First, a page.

Welcome to Yourself
I'm Megan J. Robinson, and this is Creative\\Proofing, a space to think, feel, and design out loud. Every Thursday I'll send you a newsletter exploring the intersection of creativity, spirituality, and productivity, and what that looks like for each of us. In each issue of Creative\\Proofing, I’ll dig into various questions, ideas, and topics by sharing what other thinkers, feelers, and doers have said, followed by my take, and then, what it do and what it mean for us going forward. I’ll also try to throw in reader feedback, recommendations, and maybe something I’m enjoying that week. Stick around to find out more, hmmm?
Welcome to Yourself
I find questions of meaning and purpose fascinating, if sometimes daunting. The questions feel so significant, so large; the answers, endlessly proliferating. Especially if you've grown up in a culture that encourages maximum possibility and minimum limitations. But key to finding and formulating such answers begins with possibly the most significant, daunting question of all: Who am I?
In Western culture, we're used to considering questions of identity, meaning, and purpose by seeking the most authentic collection of interests, desires, and activities that best represents who we feel we are, or wish to be. It may sometimes seem that if your life is not carefully curated on Instagram, Facebook, or Pinterest, it doesn't fully exist. Or you may think that it's the people and possessions that surround you that give your life weight and visibility. Or even that it's the activities you engage and the results you produce that validate who you are; that say that you do, in fact, exist.
Writer Henri Nouwen once suggested that there exist three possible lies we can believe about ourselves: that we are what we have; we are what we do; and, we are what other people say or think about us. At their core, these lies make us question our identity and our dignity, that we have presence and value. Wrapped up with these lies comes another: that because we possess, do, or believe these things, we know ourselves well enough to understand why we think, feel, and act as we do. What the Enneagram asks us to do is to question those lies and assumptions — what's called the false self — and, in that questioning, uncover, and live out of, our true self.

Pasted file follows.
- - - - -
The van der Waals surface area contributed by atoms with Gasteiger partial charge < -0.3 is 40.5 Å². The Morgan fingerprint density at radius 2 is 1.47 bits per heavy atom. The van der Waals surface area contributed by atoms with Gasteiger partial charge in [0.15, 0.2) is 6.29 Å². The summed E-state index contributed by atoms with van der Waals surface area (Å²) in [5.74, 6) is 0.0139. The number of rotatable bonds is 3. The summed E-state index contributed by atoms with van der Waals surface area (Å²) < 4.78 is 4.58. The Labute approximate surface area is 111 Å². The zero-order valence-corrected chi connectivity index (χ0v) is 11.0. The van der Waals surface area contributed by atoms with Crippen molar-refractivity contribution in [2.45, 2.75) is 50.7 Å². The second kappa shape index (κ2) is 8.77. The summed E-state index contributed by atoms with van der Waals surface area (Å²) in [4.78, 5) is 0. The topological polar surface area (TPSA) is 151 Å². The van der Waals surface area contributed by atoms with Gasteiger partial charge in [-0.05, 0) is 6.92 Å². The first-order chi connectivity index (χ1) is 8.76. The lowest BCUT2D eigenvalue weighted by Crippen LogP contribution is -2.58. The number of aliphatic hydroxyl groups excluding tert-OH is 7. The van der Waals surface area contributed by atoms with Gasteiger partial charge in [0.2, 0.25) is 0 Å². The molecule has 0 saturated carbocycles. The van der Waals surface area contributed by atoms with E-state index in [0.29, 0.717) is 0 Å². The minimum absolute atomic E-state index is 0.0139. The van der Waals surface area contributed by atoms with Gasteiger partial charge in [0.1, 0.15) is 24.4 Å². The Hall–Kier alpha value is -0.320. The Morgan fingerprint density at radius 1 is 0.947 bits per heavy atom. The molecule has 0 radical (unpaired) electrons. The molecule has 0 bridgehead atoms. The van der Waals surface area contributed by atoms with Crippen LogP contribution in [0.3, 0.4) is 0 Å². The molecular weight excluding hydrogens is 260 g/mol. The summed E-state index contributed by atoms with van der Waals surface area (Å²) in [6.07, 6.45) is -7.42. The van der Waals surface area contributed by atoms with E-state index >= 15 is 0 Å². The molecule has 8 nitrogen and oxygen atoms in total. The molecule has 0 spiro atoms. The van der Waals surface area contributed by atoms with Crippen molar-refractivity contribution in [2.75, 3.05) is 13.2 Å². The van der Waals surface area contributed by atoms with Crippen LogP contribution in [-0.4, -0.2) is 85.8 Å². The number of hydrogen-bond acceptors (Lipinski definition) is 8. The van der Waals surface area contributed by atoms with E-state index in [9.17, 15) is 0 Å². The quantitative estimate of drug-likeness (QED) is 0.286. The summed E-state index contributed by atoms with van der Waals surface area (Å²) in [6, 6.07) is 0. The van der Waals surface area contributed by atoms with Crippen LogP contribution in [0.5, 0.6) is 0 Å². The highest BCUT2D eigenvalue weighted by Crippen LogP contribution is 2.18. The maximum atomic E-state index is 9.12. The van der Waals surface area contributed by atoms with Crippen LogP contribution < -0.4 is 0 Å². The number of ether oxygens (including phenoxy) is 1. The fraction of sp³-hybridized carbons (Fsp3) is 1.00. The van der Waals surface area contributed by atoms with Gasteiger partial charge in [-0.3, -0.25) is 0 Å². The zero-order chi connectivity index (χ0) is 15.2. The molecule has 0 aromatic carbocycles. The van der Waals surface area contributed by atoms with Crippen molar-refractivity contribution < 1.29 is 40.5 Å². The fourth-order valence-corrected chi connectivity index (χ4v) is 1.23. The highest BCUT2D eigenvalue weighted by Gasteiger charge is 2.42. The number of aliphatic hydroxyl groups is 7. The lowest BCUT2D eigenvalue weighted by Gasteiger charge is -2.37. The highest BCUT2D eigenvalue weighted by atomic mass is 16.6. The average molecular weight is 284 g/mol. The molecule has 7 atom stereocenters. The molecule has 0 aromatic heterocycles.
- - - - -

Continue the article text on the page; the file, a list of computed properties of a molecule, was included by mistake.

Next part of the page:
One helpful place to start doing so is by engaging the three centers of intelligence we've covered over the last few weeks — our heart or feeling center; our head or thinking center; and our instinctive or doing center.
What Others Say
When we engage our centers of intelligence, we typically rely on one more often than the others. If we draw from our Heart Center most often, we tend to process through our emotions, assessing the strength of our relational connections by how well or how poorly our sense of internal shame has been managed. If we draw from our Head Center most often, we analyze the situation with objective, rational focus, managing any fear experienced through distancing ourselves from possible upheaval. If we draw from our Instinctive Center most often, we tend to respond through physical action (or inaction, in some case) to express or relieve frustration and anger at our lack of protection or control.
Drawing from our dominant center of intelligence comes naturally to us, and so, we simply keep doing it — it happens without conscious effort or awareness. This can lead us to misuse or overuse that intelligence, leading to outsized or exaggerated responses driven by that center. Additionally, in relying on one center so heavily, we risk ignoring or discounting information or awareness that comes through our other centers, essentially handicapping our ability to experience and interact with our world more fully. Perhaps without realizing it, at some point we told ourselves that something about those other types of knowing was less trustworthy, useful, or valuable. Such a disconnect within ourselves can also close us off to other perspectives and options available through others, whose unique identities and abilities contribute to our own flourishing as well.